UNIDENTIFIED MALE: Johnson & Johnson will finally be held accountable for thousands of deaths.


SCIUTTO: And the president brazenly selling the idea of the next G7 at a resort that he owns and would profit from.


DONALD TRUMP, PRESIDENT OF THE UNITED STATES: It will probably be in Miami, right next to the international airport. Great location.



[19:40:28] SCIUTTO: Tonight, a landmark decision in the opioid crisis, an Oklahoma judge ordering Johnson & Johnson to pay $572 million for its role in the opioid epidemic. This is the first state trial attempting to hold a pharmaceutical company accountable. The state argued the company deceptively promoted the highly addictive painkillers. Johnson & Johnson, we should note, is planning to appeal the ruling.

CNN Chief Medical Correspondent, Dr. Sanjay Gupta is OUTFRONT.

So, Sanjay, everyone was watching this, because you have a whole host of states and communities lining up behind Oklahoma. How monumental is this ruling?

SANJAY GUPTA, CNN CHIEF MEDICAL CORRESPONDENT: It's very monumental. It's the first time something like this has happened, Jim, as you point out, that they found this drug company culpable for, you know, at least contributing to this opioid epidemic. And you do have some 2,000, possibly, other lawsuits at the city level, the county level and the state level.

So, it's a big deal. I mean, I think it's reminiscent, Jim, I think of big tobacco and how big a deal that was. It's going to have is that same sort of effect, I think, across the entire industry.

SCIUTTO: No question. And now, of course, Johnson & Johnson, as we mentioned, they plan to appeal the ruling. And as you note, the company released a statement saying the following. And we're quoting here.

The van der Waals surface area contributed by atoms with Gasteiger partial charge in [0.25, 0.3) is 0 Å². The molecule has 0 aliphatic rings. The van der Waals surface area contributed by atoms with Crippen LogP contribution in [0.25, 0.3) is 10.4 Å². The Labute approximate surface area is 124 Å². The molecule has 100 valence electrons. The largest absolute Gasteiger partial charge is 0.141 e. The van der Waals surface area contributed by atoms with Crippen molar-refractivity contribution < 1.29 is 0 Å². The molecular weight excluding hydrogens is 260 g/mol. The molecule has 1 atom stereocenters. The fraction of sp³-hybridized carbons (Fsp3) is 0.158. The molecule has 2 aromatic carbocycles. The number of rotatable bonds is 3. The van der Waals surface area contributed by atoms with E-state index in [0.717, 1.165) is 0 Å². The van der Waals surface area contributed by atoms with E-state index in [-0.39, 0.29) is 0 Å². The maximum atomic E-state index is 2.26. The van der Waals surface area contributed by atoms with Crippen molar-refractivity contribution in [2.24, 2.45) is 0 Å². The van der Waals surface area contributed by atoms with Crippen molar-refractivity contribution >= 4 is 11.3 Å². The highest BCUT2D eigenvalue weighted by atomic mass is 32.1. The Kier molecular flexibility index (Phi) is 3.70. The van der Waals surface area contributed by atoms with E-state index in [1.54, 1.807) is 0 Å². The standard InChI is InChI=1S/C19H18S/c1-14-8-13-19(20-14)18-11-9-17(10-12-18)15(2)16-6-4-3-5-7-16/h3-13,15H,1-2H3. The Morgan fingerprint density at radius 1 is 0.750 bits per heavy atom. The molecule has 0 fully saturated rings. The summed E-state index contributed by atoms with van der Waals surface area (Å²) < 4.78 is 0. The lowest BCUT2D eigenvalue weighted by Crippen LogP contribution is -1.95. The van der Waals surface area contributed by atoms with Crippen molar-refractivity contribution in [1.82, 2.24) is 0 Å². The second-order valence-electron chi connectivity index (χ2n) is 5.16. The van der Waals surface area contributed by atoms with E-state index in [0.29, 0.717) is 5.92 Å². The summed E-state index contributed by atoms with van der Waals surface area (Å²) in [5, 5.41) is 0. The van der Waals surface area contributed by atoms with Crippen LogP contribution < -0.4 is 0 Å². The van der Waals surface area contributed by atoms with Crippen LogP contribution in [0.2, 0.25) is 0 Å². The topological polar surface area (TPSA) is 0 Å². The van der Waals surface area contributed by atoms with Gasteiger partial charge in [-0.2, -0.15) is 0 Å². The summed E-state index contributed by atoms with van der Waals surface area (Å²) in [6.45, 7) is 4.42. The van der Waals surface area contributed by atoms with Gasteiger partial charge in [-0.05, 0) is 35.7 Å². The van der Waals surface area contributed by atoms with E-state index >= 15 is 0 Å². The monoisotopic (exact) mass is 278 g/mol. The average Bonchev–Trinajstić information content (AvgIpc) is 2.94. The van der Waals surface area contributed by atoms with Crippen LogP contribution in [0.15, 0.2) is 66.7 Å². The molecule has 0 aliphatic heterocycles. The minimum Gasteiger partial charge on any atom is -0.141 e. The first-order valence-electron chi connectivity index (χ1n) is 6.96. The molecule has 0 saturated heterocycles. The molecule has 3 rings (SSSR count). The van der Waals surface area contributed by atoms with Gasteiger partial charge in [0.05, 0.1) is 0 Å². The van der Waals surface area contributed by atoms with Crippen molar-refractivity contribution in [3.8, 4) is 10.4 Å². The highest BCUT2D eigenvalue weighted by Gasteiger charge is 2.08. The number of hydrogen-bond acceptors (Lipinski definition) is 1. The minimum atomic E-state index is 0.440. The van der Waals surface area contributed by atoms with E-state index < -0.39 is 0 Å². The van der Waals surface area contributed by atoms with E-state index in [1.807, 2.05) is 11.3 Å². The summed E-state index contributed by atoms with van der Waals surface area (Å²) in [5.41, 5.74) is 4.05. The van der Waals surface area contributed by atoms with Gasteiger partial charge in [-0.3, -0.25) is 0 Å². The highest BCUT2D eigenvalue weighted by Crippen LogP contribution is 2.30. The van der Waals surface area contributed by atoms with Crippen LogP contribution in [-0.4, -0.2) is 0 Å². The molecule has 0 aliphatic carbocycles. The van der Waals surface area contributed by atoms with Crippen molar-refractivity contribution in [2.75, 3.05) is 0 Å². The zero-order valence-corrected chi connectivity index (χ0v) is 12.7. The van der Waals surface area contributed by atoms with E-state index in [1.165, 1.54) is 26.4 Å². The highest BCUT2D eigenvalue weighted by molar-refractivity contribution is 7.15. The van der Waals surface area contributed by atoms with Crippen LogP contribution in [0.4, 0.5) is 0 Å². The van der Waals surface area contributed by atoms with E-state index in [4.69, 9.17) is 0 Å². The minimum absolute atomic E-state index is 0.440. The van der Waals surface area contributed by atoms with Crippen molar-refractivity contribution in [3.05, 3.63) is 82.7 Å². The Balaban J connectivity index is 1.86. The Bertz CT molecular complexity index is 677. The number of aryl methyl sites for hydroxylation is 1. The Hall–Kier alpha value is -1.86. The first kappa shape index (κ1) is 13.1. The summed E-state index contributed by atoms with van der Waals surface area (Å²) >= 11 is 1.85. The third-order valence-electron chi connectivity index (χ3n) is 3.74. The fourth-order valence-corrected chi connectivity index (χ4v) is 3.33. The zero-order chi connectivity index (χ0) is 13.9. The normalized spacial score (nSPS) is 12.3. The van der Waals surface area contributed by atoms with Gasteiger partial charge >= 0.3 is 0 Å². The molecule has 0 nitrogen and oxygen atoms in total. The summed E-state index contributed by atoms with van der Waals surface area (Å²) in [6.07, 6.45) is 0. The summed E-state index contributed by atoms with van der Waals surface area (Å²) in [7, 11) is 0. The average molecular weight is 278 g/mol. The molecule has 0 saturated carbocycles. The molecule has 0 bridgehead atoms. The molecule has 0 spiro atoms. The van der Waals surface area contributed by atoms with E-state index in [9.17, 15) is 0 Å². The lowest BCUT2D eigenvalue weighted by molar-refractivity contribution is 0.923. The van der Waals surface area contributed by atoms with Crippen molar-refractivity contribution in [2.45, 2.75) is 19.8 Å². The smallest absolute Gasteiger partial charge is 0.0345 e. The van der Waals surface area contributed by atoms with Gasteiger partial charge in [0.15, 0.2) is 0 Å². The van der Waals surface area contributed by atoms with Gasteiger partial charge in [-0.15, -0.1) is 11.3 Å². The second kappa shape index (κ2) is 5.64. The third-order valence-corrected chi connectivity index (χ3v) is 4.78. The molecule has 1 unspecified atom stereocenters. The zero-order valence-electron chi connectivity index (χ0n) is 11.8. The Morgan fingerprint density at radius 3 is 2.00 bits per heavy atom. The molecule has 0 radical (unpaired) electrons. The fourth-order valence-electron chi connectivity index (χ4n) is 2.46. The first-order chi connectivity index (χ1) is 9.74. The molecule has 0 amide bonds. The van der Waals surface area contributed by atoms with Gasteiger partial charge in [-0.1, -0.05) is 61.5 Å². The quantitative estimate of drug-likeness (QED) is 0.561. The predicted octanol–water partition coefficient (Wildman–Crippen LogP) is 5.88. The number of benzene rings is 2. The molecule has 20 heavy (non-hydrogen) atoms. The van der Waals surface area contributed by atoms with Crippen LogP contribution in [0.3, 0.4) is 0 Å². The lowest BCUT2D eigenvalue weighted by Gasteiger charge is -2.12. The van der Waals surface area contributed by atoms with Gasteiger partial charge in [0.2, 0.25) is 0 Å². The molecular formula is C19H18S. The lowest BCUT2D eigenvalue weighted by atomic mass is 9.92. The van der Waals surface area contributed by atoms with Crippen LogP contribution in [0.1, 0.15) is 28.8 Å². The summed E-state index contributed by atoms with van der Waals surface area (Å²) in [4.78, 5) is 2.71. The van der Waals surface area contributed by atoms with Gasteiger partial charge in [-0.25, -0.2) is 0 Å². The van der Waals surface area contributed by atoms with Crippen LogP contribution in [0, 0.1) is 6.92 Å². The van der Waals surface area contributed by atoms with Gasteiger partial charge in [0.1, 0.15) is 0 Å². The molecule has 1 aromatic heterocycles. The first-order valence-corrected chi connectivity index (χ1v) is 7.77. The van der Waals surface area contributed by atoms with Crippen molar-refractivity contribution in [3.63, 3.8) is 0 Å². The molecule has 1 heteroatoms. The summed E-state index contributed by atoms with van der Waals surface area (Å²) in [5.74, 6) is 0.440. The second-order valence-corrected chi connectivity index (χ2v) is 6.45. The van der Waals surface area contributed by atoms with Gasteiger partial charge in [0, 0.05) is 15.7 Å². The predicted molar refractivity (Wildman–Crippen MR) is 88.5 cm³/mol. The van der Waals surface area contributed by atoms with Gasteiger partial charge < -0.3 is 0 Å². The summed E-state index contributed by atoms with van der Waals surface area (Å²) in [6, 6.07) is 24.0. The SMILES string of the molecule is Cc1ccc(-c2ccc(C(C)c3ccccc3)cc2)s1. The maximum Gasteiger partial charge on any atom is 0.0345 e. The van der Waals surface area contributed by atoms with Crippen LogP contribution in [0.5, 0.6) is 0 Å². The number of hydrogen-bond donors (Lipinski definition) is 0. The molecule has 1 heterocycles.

Janssen did not cause the opioid crisis in Oklahoma. Neither the facts nor the law support this outcome. We recognize the opioid crisis is a tremendously complex public health issue and we have deep sympathy for everyone affected.

I mean, the question here is, there was, as you know better than me, a function for these drugs like OxyContin, for people suffering pain, cancer sufferers, et cetera. So, what is the -- what is the defense here from Johnson & Johnson, that's substantive, if any?

GUPTA: Well, I mean, what they basically have been saying, and I think many of the drug companies have been saying, even the ones that were settled was that, look, we were helping to produce a drug for its intended purpose, which was to relieve pain. And I think that that's a -- it's a fair argument. I think the concern, obviously, is that at the same time, were the dangers of this medication understated.

And they also say, look, it's not just us, basically. We're not the only ones to blame, is another argument. And I think that's a fair argument. I mean, look, Jim, 80 to 90 percent of some of these classes of drugs were consumed in the United States.

We're not only 5 percent of the world's population, yet we're taking 80 to 90 percent of the drugs. So the point of that, the point of me saying is that that the doctors here, I'm a doctor, obviously, I practice in the system, were culpable to some extent, as well -- buying into the messaging, as deceptive as it was.


GUPTA: And, Jim, let me just show you, as much as we talk about the settlements, let me show you the numbers in terms of what we're talking about, in terms of the number of lives that have been lost here between 1997 and -- 1999-2017. Jim, 702,000 overdose deaths of those 217,000 prescription opioids.

This is on par with the AIDS epidemic, Jim, in the United States. So that's also worth pointing out. There are lots stories, terrible tragic stories of families being torn apart by this.

SCIUTTO: Families, whole communities, generation, life expectancy shortened to some degree as a result of this.

GUPTA: That's right.

SCIUTTO: Always good to have you on the story, Dr. Sanjay Gupta, thanks very much.

GUPTA: Thank you, Jim.

SCIUTTO: OUTFRONT next, Trump pushing to hold the next G7 summit at one of his own resorts that he would profit from.


TRUMP: In my opinion, I'm not going to make any money. I don't want to make money. I don't care about making money.


SCIUTTO: Do you believe that?

And Jeanne Moos on Donald Trump's high-profile hugs, kisses, and handshakes with world leaders.